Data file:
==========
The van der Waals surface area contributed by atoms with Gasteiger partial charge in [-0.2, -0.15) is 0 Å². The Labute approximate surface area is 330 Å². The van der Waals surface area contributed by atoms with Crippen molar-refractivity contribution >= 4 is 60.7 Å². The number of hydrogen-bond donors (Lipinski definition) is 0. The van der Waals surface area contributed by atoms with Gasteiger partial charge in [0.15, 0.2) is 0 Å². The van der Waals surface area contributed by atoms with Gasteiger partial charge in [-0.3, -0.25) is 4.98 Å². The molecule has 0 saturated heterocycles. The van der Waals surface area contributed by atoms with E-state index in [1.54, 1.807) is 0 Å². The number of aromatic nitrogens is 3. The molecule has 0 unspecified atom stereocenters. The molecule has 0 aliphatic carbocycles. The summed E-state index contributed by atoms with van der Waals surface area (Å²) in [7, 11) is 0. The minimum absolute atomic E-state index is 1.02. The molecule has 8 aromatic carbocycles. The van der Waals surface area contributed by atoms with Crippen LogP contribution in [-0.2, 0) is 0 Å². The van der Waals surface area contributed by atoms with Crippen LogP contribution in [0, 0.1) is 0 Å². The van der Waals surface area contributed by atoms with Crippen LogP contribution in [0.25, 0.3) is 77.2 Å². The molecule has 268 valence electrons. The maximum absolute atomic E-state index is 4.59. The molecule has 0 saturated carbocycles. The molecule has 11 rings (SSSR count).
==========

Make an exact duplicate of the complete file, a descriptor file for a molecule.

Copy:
The van der Waals surface area contributed by atoms with Gasteiger partial charge in [-0.2, -0.15) is 0 Å². The Labute approximate surface area is 330 Å². The van der Waals surface area contributed by atoms with Crippen molar-refractivity contribution >= 4 is 60.7 Å². The number of hydrogen-bond donors (Lipinski definition) is 0. The van der Waals surface area contributed by atoms with Gasteiger partial charge in [0.15, 0.2) is 0 Å². The van der Waals surface area contributed by atoms with Gasteiger partial charge in [-0.3, -0.25) is 4.98 Å². The molecule has 0 saturated heterocycles. The van der Waals surface area contributed by atoms with E-state index in [1.54, 1.807) is 0 Å². The number of aromatic nitrogens is 3. The molecule has 0 unspecified atom stereocenters. The molecule has 0 aliphatic carbocycles. The summed E-state index contributed by atoms with van der Waals surface area (Å²) in [7, 11) is 0. The minimum absolute atomic E-state index is 1.02. The molecule has 8 aromatic carbocycles. The van der Waals surface area contributed by atoms with Crippen LogP contribution in [-0.2, 0) is 0 Å². The van der Waals surface area contributed by atoms with Crippen LogP contribution in [0, 0.1) is 0 Å². The van der Waals surface area contributed by atoms with Crippen LogP contribution in [0.25, 0.3) is 77.2 Å². The molecule has 268 valence electrons. The maximum absolute atomic E-state index is 4.59. The molecule has 0 saturated carbocycles. The molecule has 11 rings (SSSR count).